3. 48 lbs. of 50% solids sodium hydroxide (0.6 mole) is added to catalyze the reaction.
4. Ammonium hydroxide containing 67.9 lbs. of ammonia (4.0 moles) is added as agitation is continued for 2 hours.
5. A formaldehyde solution containing 144 lbs. (4.8 moles) of active formaldehyde is added and agitation continued.
6. The reactants are heated to 185° F. and this temperature is maintained for 4 hours.
7. The reactants are cooled to 125° F.
8. The final product is a colloidal lignin dispersion of 17.5% dry solids with a median particle diameter of 265 angstroms and a viscosity of 7.0 cps Brookfield at 25° C. pH is 8.66.
To determine median particle diameter size of the lignin products produced in accordance with the present invention, a colloidal lignin dispersion, as in Example 1, containing 15 to 20% dry solids by weight is diluted with distilled deionized water to a concentration of 300-400 parts per million. The diluted sample is placed on an electron microscope grid and frozen instantly with liquid nitrogen. The frozen grid is placed in a cold holder and viewed on a Philips 400 electron microscope. Photographs are taken at 130,000 magnification.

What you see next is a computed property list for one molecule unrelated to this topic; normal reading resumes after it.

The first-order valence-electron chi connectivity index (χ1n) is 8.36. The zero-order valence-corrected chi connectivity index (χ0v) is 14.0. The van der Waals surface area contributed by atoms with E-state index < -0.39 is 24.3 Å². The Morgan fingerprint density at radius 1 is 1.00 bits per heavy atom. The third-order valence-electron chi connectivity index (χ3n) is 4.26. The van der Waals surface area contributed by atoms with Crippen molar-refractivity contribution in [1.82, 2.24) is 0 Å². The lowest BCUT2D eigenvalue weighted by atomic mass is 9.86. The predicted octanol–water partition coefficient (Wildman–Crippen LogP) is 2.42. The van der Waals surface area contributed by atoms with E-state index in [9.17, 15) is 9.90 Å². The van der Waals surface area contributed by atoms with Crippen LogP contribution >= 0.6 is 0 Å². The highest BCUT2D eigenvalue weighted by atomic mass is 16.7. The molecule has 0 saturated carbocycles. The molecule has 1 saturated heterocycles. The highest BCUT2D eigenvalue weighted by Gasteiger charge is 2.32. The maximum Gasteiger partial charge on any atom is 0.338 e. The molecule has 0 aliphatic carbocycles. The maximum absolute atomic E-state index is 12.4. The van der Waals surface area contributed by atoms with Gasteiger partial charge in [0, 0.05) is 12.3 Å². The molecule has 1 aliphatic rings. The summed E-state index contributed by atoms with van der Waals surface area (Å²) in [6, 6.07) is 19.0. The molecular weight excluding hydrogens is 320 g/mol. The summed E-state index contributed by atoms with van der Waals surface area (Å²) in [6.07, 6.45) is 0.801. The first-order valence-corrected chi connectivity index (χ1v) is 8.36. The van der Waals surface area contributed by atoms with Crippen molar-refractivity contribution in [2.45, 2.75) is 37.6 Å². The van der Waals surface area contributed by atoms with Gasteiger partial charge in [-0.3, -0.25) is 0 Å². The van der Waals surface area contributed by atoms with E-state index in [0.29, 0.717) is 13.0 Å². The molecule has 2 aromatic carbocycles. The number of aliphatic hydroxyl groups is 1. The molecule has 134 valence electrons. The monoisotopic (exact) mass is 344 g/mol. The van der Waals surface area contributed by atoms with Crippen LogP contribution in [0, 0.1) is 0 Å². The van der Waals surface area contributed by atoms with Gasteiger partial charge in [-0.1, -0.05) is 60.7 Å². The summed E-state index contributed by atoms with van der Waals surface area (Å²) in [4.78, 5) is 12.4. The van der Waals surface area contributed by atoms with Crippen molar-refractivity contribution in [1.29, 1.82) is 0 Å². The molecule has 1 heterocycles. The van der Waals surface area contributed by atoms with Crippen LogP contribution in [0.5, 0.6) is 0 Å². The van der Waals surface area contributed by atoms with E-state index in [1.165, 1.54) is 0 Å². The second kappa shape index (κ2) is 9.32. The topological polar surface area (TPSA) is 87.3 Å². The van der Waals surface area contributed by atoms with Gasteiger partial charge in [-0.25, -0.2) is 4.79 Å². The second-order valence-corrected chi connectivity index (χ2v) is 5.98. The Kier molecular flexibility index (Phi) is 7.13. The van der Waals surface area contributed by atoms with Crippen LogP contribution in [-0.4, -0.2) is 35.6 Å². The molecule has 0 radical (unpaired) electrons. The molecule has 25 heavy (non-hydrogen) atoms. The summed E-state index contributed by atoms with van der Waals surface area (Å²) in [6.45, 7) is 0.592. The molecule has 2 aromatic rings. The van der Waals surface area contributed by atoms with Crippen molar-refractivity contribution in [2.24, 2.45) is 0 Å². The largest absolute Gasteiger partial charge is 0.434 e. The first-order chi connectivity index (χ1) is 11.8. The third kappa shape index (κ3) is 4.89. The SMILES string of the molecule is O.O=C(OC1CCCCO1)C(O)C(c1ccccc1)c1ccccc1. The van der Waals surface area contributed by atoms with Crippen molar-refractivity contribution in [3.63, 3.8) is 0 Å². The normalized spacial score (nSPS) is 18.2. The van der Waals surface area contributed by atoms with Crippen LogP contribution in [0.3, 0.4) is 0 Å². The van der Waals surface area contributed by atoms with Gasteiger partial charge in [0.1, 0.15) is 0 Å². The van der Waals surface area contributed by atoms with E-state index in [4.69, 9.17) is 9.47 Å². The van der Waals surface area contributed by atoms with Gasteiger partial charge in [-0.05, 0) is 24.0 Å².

Utilizing the photographs, the particles are counted and the longest diameter measured on a Zeiss Mop-3 image analyzer. Particle size distribution and median particle diameter is then calculated using this data. The term "median" in reference to particle size is used to identify that particle diameter so chosen in the series that is counted and measured that half the number of individual particles, by diameter size, are above it and the other half, by diameter size, are below it.
The products of the present invention can form tightly adhering films on a number of different substrates. When cast on glass, a clear, tan tinted film forms which does not craze or turn transluscent on drying. A similar result is obtained with an aluminum foil substrate which has been cleaned to remove the processing oils. Cleaned polyethylene can also be coated, though the adhesion is not as strong as that obtained on glass. Films are also produced on glossy paper, coated paper, calendered paper, and newsprint.
This film-forming property of the lignin materials of the present invention is of great utility in formulating pigmented and dye-colored inks. In carbon black base ink formulations, a glossy surface is produced on calendered paper and newsprint. Of particular value is the good rub resistance and negligible wash off when this product is the ink vehicle. At high carbon black loadings, e.g., above 15%, dry weight viscosity is excellent and stable.
The following examples indicate the utility of this product in ink formulations.
Three samples of a carbon black composition are prepared, as follows:
1. Water and an Acrysol I-62 pigment dispersant (Rohm & Haas) are mixed at low speed in a 1200 ml Waring blender.
2. pH is adjusted from 3.5 to 8.5 with ammonium hydroxide.
3. Carbon black and the submicron lignin dispersion of Example 1 is added at moderate speed.
4. After addition the blender speed is increased and agitation continued for 15 minutes.